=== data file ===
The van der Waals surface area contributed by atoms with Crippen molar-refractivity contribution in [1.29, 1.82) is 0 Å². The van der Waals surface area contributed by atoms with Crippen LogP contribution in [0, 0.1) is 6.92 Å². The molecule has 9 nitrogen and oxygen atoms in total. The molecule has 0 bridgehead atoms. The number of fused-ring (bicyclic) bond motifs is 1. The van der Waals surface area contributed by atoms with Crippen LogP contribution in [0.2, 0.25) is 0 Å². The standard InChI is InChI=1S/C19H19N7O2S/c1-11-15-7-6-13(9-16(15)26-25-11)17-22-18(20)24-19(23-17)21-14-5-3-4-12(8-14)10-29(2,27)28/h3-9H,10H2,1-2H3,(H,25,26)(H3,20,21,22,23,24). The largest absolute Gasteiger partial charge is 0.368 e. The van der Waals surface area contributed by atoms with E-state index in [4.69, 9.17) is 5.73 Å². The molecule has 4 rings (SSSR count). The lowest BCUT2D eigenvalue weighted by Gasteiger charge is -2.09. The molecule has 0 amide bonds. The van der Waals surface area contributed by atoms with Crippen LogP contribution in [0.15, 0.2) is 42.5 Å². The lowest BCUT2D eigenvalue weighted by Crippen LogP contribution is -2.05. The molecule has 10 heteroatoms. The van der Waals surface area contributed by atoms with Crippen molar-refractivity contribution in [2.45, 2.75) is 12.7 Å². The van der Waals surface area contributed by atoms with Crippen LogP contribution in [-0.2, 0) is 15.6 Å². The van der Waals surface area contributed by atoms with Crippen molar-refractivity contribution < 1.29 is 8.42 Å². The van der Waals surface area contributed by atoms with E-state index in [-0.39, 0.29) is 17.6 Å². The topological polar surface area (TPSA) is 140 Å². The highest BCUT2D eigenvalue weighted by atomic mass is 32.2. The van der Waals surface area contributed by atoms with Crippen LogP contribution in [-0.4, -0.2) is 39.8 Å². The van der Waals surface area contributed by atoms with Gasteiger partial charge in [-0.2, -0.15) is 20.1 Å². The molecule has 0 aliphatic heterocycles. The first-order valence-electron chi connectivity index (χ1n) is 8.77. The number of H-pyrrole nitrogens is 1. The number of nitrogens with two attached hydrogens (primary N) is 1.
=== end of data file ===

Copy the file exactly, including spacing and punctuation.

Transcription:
The van der Waals surface area contributed by atoms with Crippen molar-refractivity contribution in [1.29, 1.82) is 0 Å². The van der Waals surface area contributed by atoms with Crippen LogP contribution in [0, 0.1) is 6.92 Å². The molecule has 9 nitrogen and oxygen atoms in total. The molecule has 0 bridgehead atoms. The number of fused-ring (bicyclic) bond motifs is 1. The van der Waals surface area contributed by atoms with Crippen LogP contribution in [0.2, 0.25) is 0 Å². The standard InChI is InChI=1S/C19H19N7O2S/c1-11-15-7-6-13(9-16(15)26-25-11)17-22-18(20)24-19(23-17)21-14-5-3-4-12(8-14)10-29(2,27)28/h3-9H,10H2,1-2H3,(H,25,26)(H3,20,21,22,23,24). The largest absolute Gasteiger partial charge is 0.368 e. The van der Waals surface area contributed by atoms with E-state index in [4.69, 9.17) is 5.73 Å². The molecule has 4 rings (SSSR count). The lowest BCUT2D eigenvalue weighted by Gasteiger charge is -2.09. The molecule has 0 amide bonds. The van der Waals surface area contributed by atoms with Crippen LogP contribution in [0.15, 0.2) is 42.5 Å². The lowest BCUT2D eigenvalue weighted by Crippen LogP contribution is -2.05. The molecule has 10 heteroatoms. The van der Waals surface area contributed by atoms with Crippen molar-refractivity contribution in [2.45, 2.75) is 12.7 Å². The van der Waals surface area contributed by atoms with Crippen LogP contribution in [-0.2, 0) is 15.6 Å². The van der Waals surface area contributed by atoms with Crippen molar-refractivity contribution < 1.29 is 8.42 Å². The van der Waals surface area contributed by atoms with E-state index in [-0.39, 0.29) is 17.6 Å². The topological polar surface area (TPSA) is 140 Å². The highest BCUT2D eigenvalue weighted by atomic mass is 32.2. The van der Waals surface area contributed by atoms with Crippen LogP contribution in [-0.4, -0.2) is 39.8 Å². The van der Waals surface area contributed by atoms with Gasteiger partial charge in [-0.2, -0.15) is 20.1 Å². The molecule has 0 aliphatic heterocycles. The first-order valence-electron chi connectivity index (χ1n) is 8.77. The number of H-pyrrole nitrogens is 1. The number of nitrogens with two attached hydrogens (primary N) is 1.